Friday, April 8, 2011

Issue 4 - Uncle Elvis and tips from Byrne to would be comic artists

Page 1 (page 2 &3 at end of post)

It seems like fans of John Byrne like to find any reason to attack the man. Here a mystery writer (George Something?)  wrote in to chastise Byrne on aligning himself  with "so called animal rights activist nuts". The writer is referring to something he read in JBNM #1. Okay, I didn't even notice anything that would suggest this and if so, why does something a character do in a book always have to reflect the authors personal beliefs? Does Bret Easton Ellis have a soft spot for serial killers because he wrote American Psycho?


Something I have learned from recently starting to read the letter columns of pre-internet comic books is the existence of comic book letter hacks. These are people who would prolifically write thoughtful letters to the editors of comic books. These letters would then of coarse be published in letter columns like JBNM Next! column. Some of these people included T.M. Maple, Elizabeth Holden and Uncle Elvis.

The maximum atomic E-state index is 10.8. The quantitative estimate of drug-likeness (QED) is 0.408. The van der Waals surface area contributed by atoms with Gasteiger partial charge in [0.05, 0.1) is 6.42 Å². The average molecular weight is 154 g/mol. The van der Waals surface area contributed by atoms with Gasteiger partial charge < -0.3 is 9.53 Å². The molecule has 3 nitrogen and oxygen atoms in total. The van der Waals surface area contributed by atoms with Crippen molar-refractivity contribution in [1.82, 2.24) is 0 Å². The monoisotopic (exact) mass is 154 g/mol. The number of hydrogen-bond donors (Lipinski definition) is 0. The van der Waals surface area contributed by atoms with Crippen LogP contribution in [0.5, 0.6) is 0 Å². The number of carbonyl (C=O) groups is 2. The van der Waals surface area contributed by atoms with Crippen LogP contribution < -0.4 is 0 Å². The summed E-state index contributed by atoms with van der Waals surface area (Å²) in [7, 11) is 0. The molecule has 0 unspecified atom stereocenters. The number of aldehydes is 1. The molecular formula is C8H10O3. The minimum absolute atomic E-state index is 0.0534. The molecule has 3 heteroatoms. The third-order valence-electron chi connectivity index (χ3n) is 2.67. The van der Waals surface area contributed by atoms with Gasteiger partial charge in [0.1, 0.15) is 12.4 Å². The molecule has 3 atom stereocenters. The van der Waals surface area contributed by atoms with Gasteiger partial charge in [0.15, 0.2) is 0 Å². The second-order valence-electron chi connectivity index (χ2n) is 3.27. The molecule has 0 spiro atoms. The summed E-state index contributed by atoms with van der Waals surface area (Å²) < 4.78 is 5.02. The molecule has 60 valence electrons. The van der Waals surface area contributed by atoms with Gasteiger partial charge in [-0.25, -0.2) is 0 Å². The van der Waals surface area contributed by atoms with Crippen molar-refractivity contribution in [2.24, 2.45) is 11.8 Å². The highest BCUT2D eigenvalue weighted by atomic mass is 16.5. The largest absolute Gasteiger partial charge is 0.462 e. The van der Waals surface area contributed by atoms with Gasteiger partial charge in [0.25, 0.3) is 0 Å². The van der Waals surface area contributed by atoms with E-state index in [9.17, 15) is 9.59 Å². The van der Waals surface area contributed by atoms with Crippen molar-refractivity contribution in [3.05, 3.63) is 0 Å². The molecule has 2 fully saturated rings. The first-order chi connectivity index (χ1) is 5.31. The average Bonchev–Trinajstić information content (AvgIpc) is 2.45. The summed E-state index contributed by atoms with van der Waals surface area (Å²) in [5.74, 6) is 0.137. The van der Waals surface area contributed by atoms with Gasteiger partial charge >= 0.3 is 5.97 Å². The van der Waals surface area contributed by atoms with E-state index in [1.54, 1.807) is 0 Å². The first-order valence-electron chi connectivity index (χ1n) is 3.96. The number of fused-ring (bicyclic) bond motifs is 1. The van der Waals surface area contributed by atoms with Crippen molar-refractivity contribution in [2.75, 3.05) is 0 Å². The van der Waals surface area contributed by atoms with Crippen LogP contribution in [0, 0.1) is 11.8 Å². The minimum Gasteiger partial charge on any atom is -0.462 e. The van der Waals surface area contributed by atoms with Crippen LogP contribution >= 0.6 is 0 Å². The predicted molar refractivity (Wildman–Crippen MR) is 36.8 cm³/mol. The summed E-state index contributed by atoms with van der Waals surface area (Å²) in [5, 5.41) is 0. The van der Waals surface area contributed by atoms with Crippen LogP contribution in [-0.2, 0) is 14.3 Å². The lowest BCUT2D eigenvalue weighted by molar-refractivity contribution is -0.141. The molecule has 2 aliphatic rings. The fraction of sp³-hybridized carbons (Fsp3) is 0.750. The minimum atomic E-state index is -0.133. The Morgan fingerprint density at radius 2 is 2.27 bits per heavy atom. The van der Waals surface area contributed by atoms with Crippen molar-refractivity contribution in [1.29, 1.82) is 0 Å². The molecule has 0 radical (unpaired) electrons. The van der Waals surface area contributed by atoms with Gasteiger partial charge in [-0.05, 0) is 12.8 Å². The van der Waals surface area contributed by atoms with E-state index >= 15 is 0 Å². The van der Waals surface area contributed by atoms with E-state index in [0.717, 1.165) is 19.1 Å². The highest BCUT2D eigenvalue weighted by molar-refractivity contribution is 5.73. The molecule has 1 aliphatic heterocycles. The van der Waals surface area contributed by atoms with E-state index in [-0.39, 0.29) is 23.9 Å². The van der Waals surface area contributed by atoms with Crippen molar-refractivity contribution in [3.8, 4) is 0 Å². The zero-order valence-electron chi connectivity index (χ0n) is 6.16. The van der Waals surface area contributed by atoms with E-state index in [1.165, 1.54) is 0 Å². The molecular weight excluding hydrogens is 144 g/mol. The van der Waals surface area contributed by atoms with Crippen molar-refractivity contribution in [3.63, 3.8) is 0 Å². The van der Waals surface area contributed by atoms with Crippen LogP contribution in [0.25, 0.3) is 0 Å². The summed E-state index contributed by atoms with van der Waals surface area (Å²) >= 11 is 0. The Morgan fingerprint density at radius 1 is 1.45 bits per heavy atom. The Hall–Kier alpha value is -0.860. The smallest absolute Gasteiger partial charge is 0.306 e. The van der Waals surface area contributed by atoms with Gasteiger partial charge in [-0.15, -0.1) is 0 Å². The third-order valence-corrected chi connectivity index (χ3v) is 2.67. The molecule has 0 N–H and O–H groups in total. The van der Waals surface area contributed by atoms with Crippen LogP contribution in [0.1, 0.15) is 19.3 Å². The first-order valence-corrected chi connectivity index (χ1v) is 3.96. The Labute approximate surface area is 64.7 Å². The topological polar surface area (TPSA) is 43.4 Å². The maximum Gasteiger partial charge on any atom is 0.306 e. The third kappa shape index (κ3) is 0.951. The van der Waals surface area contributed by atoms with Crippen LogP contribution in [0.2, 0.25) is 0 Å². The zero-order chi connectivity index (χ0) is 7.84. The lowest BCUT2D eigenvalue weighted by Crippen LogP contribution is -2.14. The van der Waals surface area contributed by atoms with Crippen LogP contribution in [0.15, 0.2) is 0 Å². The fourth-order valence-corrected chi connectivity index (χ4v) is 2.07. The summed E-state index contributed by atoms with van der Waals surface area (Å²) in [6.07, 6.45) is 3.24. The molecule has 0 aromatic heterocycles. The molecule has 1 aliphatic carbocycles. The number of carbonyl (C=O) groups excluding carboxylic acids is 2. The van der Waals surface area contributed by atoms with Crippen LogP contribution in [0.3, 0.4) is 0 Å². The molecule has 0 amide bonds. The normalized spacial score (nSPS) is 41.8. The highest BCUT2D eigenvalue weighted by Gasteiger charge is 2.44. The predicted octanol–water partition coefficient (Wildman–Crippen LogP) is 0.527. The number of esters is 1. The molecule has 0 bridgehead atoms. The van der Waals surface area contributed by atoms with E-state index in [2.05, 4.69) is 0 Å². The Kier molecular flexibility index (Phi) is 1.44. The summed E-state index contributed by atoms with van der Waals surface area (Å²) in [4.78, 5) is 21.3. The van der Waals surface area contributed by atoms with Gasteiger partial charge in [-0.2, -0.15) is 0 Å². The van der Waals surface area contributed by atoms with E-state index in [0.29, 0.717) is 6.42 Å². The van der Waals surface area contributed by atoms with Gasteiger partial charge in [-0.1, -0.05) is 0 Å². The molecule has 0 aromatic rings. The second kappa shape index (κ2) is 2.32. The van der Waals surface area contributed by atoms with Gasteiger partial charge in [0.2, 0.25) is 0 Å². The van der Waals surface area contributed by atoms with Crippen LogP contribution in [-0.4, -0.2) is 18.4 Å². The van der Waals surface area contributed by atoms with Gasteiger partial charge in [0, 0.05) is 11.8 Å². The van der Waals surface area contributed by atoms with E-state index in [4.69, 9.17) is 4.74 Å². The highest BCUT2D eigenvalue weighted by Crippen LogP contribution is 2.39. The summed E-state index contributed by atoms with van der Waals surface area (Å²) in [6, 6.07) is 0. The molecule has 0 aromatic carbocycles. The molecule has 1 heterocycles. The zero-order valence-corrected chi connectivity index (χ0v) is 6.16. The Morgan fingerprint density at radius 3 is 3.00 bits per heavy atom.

The second letter of the issue is from none other then Uncle Elvis. This thread here will give you a bit of an idea on who Uncle Elvis was.Letter pages served as a way to connect with the creators and share opinions on storylines, etc before we had such venues as blogs and internet forums.

On page 2 Byrne quotes Paula Abdul, "you may find yourself taking one step forward and two steps back". That's funny...

This issues "A flame about this high..." gives us some interesting tips from a master.
"As I was taking my shower this morning - most of my better ideas come to me in the shower - I realized there was a correlation between good comic book art that really gets the job done and the five "w;s" of journalism: Who, What, Where, When and Why. A comic artist who is doing the job properly should be devoting a great deal of energy to rendering the writer redundant. Virtually everything a reader needs to know should be in the pictures, and this is where the Five W's come in."
 It's an interesting read and good advice to any would be comic artist. That's now. If you read this blog and enjoy it let me know. If you read this blog and think it's stupid you can still let me know.

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